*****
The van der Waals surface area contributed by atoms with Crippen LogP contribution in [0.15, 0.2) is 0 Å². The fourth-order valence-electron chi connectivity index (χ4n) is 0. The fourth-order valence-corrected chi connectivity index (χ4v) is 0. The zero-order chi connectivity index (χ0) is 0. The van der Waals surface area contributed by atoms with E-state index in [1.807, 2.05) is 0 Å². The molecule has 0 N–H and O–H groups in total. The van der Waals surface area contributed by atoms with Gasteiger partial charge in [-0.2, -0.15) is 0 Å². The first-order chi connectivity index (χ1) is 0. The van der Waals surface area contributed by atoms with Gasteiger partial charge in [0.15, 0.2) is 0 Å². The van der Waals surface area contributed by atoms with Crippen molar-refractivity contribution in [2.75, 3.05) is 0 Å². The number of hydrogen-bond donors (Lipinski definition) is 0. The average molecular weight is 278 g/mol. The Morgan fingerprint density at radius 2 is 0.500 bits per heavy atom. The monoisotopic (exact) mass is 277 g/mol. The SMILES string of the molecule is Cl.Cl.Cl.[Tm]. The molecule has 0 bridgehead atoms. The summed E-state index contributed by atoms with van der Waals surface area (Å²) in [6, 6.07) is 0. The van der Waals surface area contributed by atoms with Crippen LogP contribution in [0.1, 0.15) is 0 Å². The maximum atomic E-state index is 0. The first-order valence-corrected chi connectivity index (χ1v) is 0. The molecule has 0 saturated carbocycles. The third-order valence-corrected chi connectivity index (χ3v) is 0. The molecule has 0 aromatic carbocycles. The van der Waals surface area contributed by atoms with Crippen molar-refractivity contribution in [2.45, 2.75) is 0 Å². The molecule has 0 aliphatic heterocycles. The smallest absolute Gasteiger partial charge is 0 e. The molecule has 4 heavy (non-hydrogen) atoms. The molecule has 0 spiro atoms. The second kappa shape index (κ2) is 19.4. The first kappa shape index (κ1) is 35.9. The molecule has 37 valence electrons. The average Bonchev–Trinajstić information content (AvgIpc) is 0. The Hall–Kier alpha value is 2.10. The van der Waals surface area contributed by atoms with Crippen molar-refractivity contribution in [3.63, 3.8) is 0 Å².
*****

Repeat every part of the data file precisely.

The van der Waals surface area contributed by atoms with Crippen LogP contribution in [0.15, 0.2) is 0 Å². The fourth-order valence-electron chi connectivity index (χ4n) is 0. The fourth-order valence-corrected chi connectivity index (χ4v) is 0. The zero-order chi connectivity index (χ0) is 0. The van der Waals surface area contributed by atoms with E-state index in [1.807, 2.05) is 0 Å². The molecule has 0 N–H and O–H groups in total. The van der Waals surface area contributed by atoms with Gasteiger partial charge in [-0.2, -0.15) is 0 Å². The first-order chi connectivity index (χ1) is 0. The van der Waals surface area contributed by atoms with Gasteiger partial charge in [0.15, 0.2) is 0 Å². The van der Waals surface area contributed by atoms with Crippen molar-refractivity contribution in [2.75, 3.05) is 0 Å². The number of hydrogen-bond donors (Lipinski definition) is 0. The average molecular weight is 278 g/mol. The Morgan fingerprint density at radius 2 is 0.500 bits per heavy atom. The monoisotopic (exact) mass is 277 g/mol. The SMILES string of the molecule is Cl.Cl.Cl.[Tm]. The molecule has 0 bridgehead atoms. The summed E-state index contributed by atoms with van der Waals surface area (Å²) in [6, 6.07) is 0. The van der Waals surface area contributed by atoms with Crippen LogP contribution in [0.1, 0.15) is 0 Å². The maximum atomic E-state index is 0. The first-order valence-corrected chi connectivity index (χ1v) is 0. The molecule has 0 saturated carbocycles. The third-order valence-corrected chi connectivity index (χ3v) is 0. The molecule has 0 aromatic carbocycles. The van der Waals surface area contributed by atoms with Crippen molar-refractivity contribution in [2.45, 2.75) is 0 Å². The molecule has 0 aliphatic heterocycles. The smallest absolute Gasteiger partial charge is 0 e. The molecule has 4 heavy (non-hydrogen) atoms. The molecule has 0 spiro atoms. The second kappa shape index (κ2) is 19.4. The first kappa shape index (κ1) is 35.9. The molecule has 37 valence electrons. The average Bonchev–Trinajstić information content (AvgIpc) is 0. The Hall–Kier alpha value is 2.10. The van der Waals surface area contributed by atoms with Crippen molar-refractivity contribution in [3.63, 3.8) is 0 Å².